Homage To An 800-Year-Old Poet
Avery Fisher Hall, Lincoln Center
Ahmet Adnan Saygun: Yunus Emre Oratorio, opus 26
Esin Talinli (Soprano), Ferda Yetiser (Mezzo soprano), Senol Talinli (Tenor), Tuncay Kurtoglu (Bass)
Jonathan Griffith Singers, Jonathan Griffith (Chorus conductor), TURKSOY Symphony Orchestra, Rengim Gökmen (conductor)
R. Gökmen (© Distinguished Concerts International-New York)
Amongst a plethora of sponsors for this rare performance of Turkey’s most esteemed oratorio were such distinguished Embassies as those of Azerbaijan, Kazakhstan and Turkey. So, with such eminent emissaries, why couldn’t they get the birthplace of the composer correct?
Ahmet Adnan Saygun was not born in Izmir, Turkey. His birth year being 1907, he was born in Smyrna, the Ottoman Republic. And for the records, he lived a very productive 83 years, embracing the Young Turks, the breakup of his Sultanate, two World Wars, and the coming of Paul Hindemith teaching in Ankara. Thus Mr. Saygun was more than adventitious in allying Turkish music with the west.
Mr. Saygun was also, if this oratorio is any example, a very proficient composer. Written in 1946, nothing is antiquated about the music. The large chorus, orchestra, and quartet of soloists sing for more than an hour, but none of it is boring. The music may have specks of Edwardian grandiosity, but the influences are more Slavic in nature.
One thinks of Bohuslav Martinů or early Bartók in a few passages. But as a whole, the Yunu Emre Oratorio owes an allegiance to a particular film music of Prokofiev. Not Nevsky, but the saturnine score to Ivan the Terrible. Mr. Saygun always skirts on the lugubrious in these slow choruses and solos, but underneath this is mystery and foreboding.
Y. Emre (© Traditional)
But this brings one to an important question. When I lived in Turkey for a year, the anecdotes and poetry of the Sufis and mystics, which usually included Yunus Emre, were joyful and optimistic. They might quote the Holy Koran, but the influence was certainly the Biblical Song of Songs. Nothing was doleful about Emre’s poetry. As a “perennial philosopher”, this 13th Century poet had the vigor of the Chassids and the burning joy of Christian saints. But this oratorio is remarkable for its mourning tone, its utter sadness.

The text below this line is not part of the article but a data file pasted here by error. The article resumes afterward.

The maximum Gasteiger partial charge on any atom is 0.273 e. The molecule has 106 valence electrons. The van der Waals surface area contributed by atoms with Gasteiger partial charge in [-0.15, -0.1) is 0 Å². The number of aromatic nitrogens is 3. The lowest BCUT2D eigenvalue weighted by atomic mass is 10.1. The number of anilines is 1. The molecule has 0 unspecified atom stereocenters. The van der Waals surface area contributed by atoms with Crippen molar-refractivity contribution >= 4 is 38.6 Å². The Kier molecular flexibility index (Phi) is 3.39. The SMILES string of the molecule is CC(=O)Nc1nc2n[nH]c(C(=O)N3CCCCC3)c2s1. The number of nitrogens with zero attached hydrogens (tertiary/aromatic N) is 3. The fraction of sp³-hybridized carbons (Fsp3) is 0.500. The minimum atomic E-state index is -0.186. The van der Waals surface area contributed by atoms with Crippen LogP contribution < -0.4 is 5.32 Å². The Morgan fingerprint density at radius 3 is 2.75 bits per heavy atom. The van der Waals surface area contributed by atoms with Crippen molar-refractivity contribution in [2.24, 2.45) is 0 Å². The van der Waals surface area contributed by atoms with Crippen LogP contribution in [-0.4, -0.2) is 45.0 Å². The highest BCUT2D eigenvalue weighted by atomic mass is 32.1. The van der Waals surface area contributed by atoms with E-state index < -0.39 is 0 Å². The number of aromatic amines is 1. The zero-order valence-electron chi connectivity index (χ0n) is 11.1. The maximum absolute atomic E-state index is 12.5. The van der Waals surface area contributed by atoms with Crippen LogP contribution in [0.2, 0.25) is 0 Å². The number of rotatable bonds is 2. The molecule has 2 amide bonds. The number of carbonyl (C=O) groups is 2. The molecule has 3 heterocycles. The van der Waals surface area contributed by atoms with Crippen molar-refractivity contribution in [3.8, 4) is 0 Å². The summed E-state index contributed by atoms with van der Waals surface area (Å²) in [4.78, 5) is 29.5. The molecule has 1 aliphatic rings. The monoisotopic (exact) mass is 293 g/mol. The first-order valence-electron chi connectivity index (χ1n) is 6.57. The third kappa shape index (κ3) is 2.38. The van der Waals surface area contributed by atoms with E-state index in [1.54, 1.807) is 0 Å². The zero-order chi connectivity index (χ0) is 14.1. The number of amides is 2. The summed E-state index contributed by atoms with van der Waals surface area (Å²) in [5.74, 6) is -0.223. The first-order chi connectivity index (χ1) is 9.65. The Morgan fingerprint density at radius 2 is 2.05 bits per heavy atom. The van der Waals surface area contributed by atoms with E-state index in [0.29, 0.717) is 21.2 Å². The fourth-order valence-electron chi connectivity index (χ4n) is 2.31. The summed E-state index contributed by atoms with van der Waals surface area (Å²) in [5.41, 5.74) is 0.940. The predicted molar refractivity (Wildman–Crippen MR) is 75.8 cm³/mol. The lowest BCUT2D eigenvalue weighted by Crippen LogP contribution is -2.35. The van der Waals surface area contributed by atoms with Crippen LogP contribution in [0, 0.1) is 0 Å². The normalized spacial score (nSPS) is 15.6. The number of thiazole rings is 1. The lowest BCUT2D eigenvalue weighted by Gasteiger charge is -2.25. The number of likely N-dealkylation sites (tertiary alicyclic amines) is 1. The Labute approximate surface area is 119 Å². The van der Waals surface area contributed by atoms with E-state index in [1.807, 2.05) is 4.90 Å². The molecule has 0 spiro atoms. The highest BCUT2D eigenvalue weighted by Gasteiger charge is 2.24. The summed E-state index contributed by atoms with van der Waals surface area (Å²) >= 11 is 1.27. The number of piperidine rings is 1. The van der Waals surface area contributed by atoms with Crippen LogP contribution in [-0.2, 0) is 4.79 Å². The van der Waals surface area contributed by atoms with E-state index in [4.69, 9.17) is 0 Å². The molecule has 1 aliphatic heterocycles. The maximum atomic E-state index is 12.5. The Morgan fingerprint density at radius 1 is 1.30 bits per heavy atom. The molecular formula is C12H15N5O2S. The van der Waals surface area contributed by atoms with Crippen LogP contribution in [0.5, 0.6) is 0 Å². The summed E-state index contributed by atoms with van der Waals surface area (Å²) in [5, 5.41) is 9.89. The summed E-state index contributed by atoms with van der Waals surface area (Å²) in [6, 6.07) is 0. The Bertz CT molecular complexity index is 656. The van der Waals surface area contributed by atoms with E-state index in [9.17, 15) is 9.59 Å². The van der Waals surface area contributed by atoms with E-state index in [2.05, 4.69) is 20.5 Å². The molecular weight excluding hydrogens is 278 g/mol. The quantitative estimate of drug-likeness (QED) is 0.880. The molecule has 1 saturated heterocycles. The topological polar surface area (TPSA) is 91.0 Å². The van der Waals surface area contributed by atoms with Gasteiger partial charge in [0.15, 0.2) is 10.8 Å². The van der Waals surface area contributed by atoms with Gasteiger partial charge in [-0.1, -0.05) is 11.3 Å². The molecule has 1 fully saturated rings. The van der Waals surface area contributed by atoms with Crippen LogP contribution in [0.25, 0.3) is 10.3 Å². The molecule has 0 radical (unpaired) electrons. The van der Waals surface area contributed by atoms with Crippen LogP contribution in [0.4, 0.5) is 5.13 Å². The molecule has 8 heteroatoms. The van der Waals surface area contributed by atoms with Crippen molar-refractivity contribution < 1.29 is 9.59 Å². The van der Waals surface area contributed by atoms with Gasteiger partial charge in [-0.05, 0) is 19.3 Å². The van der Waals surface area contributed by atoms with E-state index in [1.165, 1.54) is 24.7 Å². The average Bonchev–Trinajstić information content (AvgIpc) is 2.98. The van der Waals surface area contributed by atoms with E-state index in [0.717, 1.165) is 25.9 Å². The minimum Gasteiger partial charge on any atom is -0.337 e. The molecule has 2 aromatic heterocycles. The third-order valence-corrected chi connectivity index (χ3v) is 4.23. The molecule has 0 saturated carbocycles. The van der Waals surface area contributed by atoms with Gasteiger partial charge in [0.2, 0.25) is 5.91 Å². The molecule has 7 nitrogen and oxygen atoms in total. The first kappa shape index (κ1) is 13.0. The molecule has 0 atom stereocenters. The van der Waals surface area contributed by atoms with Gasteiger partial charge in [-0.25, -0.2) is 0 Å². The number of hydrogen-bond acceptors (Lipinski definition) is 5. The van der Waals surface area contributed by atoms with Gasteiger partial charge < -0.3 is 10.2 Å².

Nor do the program notes help in this matter. First, no connection is given between the words and the soloists and choruses. When they become excited or lowdown, those knowing little Turkish were simply lost. I really wanted to know why sudden emotions would pop up and go away, for this work was not prayer, it was story.
Second, did the words for the oratorio come from the writing of Yunus Emre? Or were they an homage to the poet written by a 20th Century author? I certainly hope they weren’t from Emre. One tried to overlook the Antediluvian affected translation. (E.g. ”Hast thou exiled hither come? Why art thou mourning, nightingale?”) Yet even ignoring the syntax, nothing I remember of the Sufi poetry ever sounded so hopeless as the words last night.
If the meaning was lost, one could take pleasure in the excellent performance. The large TURKSOY Orchestra, none of whose personnel were listed, seemed to have mainly women in the string section, but I have no idea if this was a group of Turkish musicians or a pickup ensemble from New York. At any rate, the energetic and excellent conductor Rengim Gökmen allowed the strings, winds and, above all, those low growling brass to do their stuff. Nor did a more familiar name, Jonathan Griffith, fail with his large chorus. Composer Saygun had a Handelian invention in bringing soloists and chorus together, and their discipline was fine.
T. Kurtoglu (© Distinguished Concerts International-New York)
Of the four Turkish soloists, only one stood out, the bass–or should I say the basso profundo–Tuncay Kurtoglu. Like all the music of the Mongolian area, from Hokkaido through Tibet, Siberia and the Turkic peoples, baritones have little to do with serious music. The deeper the bass à la Boris Godunov, the greater the effect. Mr. Kurtoglu’s voice not only plumbed the depths, but it was rich, clear and powerful.
One might wonder what Yunus Emre would have thought of this oratorio. Doubtless he would have been appalled at all the sounds created for his own mystical joy. The music of Turkey is the silence of the Anatolian plains, over which Emre, the peripatetic preacher must have roamed. Mr. Saygun’s oratorio is a clever composition. But no way can its serious somber grandiloquence compare to the poetic dreams of its eight-century-old subject.